R: Reaper

Death is one of those perplexing mysteries that will drive you crazy if you let it. Why do living things die? Do you realize that you’ve died? What happens afterward? Where do we go? Does it hurt?

I was eight years old before I realized death was forever. I went to Catholic school and religion class was full of stories of people dying and being resurrected on earth. I naturally assumed that happened for everyone. When I found out that loophole was closed to most of us, it felt horribly unfair.

Death is an inexplicable part of life that none of us can escape, yet humanity has grappled with defining it throughout history. Its most common portrayal is the Reaper, a skeletal angel of death who waits until lives tick away via an hourglass, then harvests victims into eternity with a scythe.

Some of my favorite representations:

  • Finnish painter Hugo Simberg portrays reapers lovingly maintaining recently departed souls awaiting judgment.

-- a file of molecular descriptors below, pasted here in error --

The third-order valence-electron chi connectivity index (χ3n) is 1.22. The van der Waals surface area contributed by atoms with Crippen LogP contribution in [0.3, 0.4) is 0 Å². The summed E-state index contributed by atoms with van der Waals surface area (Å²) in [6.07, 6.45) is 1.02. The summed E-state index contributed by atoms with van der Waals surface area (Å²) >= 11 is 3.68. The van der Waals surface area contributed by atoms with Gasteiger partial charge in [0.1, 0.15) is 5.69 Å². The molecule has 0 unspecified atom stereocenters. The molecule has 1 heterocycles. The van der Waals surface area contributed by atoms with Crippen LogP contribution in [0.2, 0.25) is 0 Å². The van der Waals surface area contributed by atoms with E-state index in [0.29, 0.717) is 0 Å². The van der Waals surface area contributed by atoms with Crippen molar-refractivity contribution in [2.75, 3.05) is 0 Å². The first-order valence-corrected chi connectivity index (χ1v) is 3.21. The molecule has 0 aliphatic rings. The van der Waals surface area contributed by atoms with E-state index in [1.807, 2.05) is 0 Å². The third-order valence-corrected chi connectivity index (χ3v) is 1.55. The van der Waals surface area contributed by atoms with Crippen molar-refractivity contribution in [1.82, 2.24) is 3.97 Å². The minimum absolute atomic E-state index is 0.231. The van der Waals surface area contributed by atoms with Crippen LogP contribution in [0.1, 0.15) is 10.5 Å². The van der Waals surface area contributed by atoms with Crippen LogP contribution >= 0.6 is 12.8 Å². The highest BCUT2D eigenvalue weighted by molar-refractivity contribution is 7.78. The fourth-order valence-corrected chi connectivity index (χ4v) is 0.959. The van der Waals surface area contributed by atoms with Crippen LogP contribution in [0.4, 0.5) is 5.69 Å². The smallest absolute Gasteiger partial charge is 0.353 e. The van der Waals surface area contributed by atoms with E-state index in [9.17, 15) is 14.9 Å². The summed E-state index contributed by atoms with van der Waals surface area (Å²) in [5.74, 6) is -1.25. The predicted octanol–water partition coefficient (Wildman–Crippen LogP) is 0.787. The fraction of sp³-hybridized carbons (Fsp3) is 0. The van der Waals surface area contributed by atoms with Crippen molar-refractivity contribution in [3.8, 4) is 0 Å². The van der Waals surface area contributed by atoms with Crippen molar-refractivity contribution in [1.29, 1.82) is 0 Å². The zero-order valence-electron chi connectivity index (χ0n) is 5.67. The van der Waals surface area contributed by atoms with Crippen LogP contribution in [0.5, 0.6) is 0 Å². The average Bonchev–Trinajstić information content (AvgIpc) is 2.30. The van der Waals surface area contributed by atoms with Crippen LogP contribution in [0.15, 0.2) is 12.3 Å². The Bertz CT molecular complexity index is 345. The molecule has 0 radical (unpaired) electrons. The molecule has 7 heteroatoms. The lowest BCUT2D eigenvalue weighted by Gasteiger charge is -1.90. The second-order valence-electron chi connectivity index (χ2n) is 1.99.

• In this incarnation, Death is a former teen serial killer who’s terrible with women, lives with his mother, and hates his day job.
  • Courtesy of Neil Gaiman and Mike Dringenberg’s collectively awesome imaginations, their version of Death is present at both the start and end of life, dresses like a goth, and is actually quite sweet.
  • Bill & Ted fight for their souls by playing Death in a game. In a cinematic nod toward the high-stakes chess duel in “The Seventh Seal”, Death challenges them to Battleship, Clue, electric football and Twister. Of course, Death cheats but ultimately he loses.

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